“I think the day that David Kooris came in and took over, which was three years ago, we got the plan in place,” Lamont said Thursday. “I think he’s delivered on that plan. He's done extraordinary work. We got a new executive director there.”

Lamont blasted Stefanowski for trying to make ground in an election that he appears to have lost footing in. Stefanowski, who is the state Republican Party endorsed candidate, was dropped from the Independence Party ballot line earlier this week.

Stefanowski has been critical of the third-party’s nomination process from start to finish, saying his name wasn’t even on the ballot paper. “So, in order for me to get a vote they had to write in Stefanowski, and they had to spell it correctly and if one letter was off the ballot was thrown out. Even chairman [Mike] Telesca has admitted he violated the rules,” he said. “So, we’re going to have the lawyers look at it and this, I know it’s partly about me.”

Stefanowski has asked that all ballot papers and other materials related to the nominating caucus be preserved ahead of any lawsuit. He alleged violations of party rules in a tie-breaking vote that denied him a cross endorsement and second line on the November ballot.

Lamont called him a sore loser for threatening a lawsuit.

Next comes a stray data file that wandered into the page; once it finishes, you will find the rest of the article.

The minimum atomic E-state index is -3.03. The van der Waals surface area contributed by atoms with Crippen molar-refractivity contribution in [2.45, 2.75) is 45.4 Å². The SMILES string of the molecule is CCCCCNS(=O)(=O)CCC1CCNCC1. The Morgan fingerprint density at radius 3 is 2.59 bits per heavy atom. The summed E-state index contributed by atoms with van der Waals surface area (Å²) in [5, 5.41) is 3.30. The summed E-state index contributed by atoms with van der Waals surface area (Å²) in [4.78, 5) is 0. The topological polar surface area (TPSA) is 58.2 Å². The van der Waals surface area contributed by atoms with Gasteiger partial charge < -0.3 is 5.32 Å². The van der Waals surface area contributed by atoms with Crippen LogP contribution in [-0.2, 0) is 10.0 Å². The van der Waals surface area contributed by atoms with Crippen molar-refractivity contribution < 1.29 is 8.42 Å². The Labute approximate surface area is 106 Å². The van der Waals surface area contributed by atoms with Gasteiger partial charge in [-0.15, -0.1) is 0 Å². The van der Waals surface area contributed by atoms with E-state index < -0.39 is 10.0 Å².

“The Independent Party voted. They wanted to have their own independent line. And Bob competed. They competed. And the Independent Party elected to go a different way,” Lamont said. “It sounds a little like Trump. ‘Ooh I deny the election. I’m going to bring a lawsuit.’”

“We don’t need that,” he added.

To the Lamont campaign, their opponent is following the national Republican Party agenda, even as Stefanowski appears to be distancing himself from President Donald Trump.

When asked about Leora Levy, the winner of the Republican primary for the U.S. Senate, who Trump endorsed, Stefanowski said on Thursday that he has a game plan — even without the MAGA following.

“My game plan for election day is to focus on the taxpayers and residents of Connecticut and making their lives better,” he said. “And lowering the cost to live here. And making it safe as crime is absolutely out of control.

“You’ve got more homicides in Hartford this year than we had all year last year. And my job is to give parents back the right to raise their kids and get government out of the way. And leave family issues as family issues at the kitchen table and talk about reading, writing and arithmetic in school.”

Stefanowski received Trump’s endorsement when he first ran for governor in 2018 but for the rematch against Lamont, his campaign confirmed Stefanowski is not seeking Trump’s support this time around.

An award-winning freelance reporter/host for WSHU, Brian lives in southeastern Connecticut and covers stories for WSHU across the Eastern side of the state.
As WSHU Public Radio’s award-winning senior political reporter, Ebong Udoma draws on his extensive tenure to delve deep into state politics during a major election year.